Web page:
Floaters and Flashes of Light

Floaters and flashes are symptoms of the eye that commonly occur as a result of age-related changes to the vitreous gel. When we are born, the vitreous is firmly attached to the retina and is a thick, gelatinous substance without much movement. But as we age, the vitreous becomes thinner and more watery, and tissue debris that was once secure in the firm gel can now move around inside the eye, casting shadows on the retina or floaters.
These changes are generally well-tolerated. In some patients, however, flashes and floaters are a more ominous sign and can appear as the vitreous suddenly pulls loose from the retina and tears the retina. Thus, anyone presenting with sudden onset of floaters and flashes of light may in fact have a retinal detachment, retinal tear, or simply a posterior vitreous detachment (PVD). A Retina specialist through a detailed exam can pick up on these problems and render emergency treatment of these problems before vision is lost.

What are Eye Floaters?

Floaters in the vision can represent clumps of cells in the vitreous cavity (blood, inflammation) or more commonly they represent normal age-related degeneration of the vitreous gel inside the eye causing clumps of collagen to form. These clumps of collagen cast shadows on the retina which appear as small dark spots, strings, or clouds in the vision that typically move around. Vitreous degeneration by itself is benign. However, if the vitreous pulls on the retina, this could then represent an emergency. For example, new floaters especially in middle age or upper age may be a sign of a posterior vitreous detachment and should be examined by an eye professional to ensure that no retinal tear or retinal detachment has resulted from vitreous detachment. Trauma to the eye or cataract surgery can cause floaters in the vision and this too needs prompt evaluation by an eye professional to ensure the retina has not been harmed. Treatment of floaters depends on the cause. Most floaters related to degeneration of the vitreous gel can be observed and often times the brain neuro-adapts to these and ignores them. However, some patients with floaters can experience significant debilitation of their activities of daily life including reading, driving, watching TV, performing computer work, and other specific tasks. There are 2 current therapies performed for floaters from vitreous degeneration and vitreous detachment. One therapy is Yag Laser Vitreolysis with limited clinical trial data available and the other is Vitrectomy surgery. Both have specific risks and benefits and case selection for each procedure is critical. At Retina & Vitreous Consultants of Virginia, Dr. Ilyas performs both procedures and has significant experience in their use for floaters. However, it must be born in mind that in most situations, floaters can be safely observed and rarely require treatment. If you feel like floaters are severely affecting your quality of vision and your life activities, we are happy to evaluate your eyes and begin by excluding any serious retinal problems that could coexist with floaters like retinal tear or detachment.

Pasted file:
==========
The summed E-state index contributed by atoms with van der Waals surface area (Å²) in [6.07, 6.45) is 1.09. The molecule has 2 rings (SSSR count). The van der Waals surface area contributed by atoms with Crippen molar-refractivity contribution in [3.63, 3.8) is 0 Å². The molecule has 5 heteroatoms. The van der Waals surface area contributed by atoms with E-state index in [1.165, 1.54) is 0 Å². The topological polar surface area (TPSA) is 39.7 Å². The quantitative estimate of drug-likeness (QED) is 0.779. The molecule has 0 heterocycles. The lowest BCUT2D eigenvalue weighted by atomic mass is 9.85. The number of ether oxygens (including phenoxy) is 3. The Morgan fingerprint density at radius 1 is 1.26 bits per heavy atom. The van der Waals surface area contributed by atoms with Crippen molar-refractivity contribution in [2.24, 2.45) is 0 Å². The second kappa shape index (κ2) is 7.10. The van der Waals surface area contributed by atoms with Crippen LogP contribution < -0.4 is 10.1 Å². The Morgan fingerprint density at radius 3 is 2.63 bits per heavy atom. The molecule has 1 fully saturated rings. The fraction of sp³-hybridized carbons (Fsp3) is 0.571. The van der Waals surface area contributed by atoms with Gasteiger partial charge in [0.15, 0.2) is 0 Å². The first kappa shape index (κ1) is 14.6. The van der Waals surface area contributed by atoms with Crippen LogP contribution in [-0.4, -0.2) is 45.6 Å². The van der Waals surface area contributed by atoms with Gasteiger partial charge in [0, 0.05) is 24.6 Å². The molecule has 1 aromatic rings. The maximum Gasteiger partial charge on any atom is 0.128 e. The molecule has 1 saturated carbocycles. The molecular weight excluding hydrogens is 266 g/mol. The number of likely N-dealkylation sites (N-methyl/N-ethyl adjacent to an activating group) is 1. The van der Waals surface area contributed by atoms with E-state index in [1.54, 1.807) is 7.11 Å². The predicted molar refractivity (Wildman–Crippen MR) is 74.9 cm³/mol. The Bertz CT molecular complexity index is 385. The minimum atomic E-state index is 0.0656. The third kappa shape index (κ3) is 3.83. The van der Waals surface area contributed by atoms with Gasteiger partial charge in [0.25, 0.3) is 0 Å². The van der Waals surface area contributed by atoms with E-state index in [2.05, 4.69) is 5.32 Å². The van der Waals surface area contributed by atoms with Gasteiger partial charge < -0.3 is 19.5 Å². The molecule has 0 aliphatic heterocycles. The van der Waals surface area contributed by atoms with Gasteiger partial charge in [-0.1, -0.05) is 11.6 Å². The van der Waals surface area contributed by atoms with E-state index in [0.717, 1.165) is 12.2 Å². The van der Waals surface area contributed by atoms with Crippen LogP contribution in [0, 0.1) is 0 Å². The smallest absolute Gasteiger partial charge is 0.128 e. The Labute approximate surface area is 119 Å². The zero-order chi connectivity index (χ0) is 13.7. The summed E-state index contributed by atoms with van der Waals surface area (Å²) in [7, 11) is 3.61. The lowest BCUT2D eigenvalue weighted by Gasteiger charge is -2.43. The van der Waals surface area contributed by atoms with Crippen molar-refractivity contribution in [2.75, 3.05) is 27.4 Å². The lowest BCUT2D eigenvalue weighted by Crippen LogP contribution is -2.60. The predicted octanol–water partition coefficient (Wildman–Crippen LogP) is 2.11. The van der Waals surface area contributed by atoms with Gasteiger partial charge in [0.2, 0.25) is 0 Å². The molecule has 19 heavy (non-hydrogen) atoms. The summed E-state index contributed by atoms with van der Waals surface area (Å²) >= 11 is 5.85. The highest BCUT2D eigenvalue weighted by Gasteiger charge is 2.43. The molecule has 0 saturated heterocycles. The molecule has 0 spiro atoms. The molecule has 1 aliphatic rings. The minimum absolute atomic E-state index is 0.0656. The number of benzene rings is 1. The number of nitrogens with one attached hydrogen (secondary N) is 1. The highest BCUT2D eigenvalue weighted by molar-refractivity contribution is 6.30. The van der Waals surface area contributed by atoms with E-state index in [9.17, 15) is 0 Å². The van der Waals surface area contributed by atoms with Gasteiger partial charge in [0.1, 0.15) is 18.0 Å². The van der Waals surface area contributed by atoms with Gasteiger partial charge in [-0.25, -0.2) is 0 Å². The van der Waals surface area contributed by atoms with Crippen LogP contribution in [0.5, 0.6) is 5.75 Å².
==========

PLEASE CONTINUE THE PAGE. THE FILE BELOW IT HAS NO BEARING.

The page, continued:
What Causes Flashes of Light or Flickers of Light in the vision?

Flashes of light can be an indication of the vitreous gel pulling on the retina and inducing a mechanical light flash. The main issue is that the retina may be undergoing a retinal tear or retinal detachment which are vision-threatening conditions that, if not caught early, can lead to irreversible vision loss. Always report flashes of light to your eye professional or go to your nearest emergency room since this may be a sign of a serious retinal condition. Flashes of light which are more central or colored associated with blurred vision or headache can be a sign of migraine. Consult with your primary care physician if you think you may be suffering from a Migraine condition or simply see your eye care professional for an exam.

What does a Dark Shadow or Curtain in the vision represent?

Always report this emergency to your eye care professional or go straight to the emergency room. This could be a sign of a retinal detachment, severe bleeding inside the eye, or a vascular blockage in the retina or optic nerve (stroke).


 To learn more about retina and vitreous diseases and cutting-edge treatments available to you, please call 540-662-1810 today to schedule a consultation.

Back to Top ⬆



* All indicated fields must be completed.
Please include non-medical questions and correspondence only.

Office Information

Office Location

Office Hours

Mon: 7:30am - 5:00pm
Tues: 7:30am - 5:00pm
Wed: 7:30am - 5:00pm
Thurs: 7:30am - 5:00pm
Fri: 7:30am - 4:00pm
Closed Weekends

Location Map: 347 Westside Station Dr. Winchester, VA 22601

Accessibility Toolbar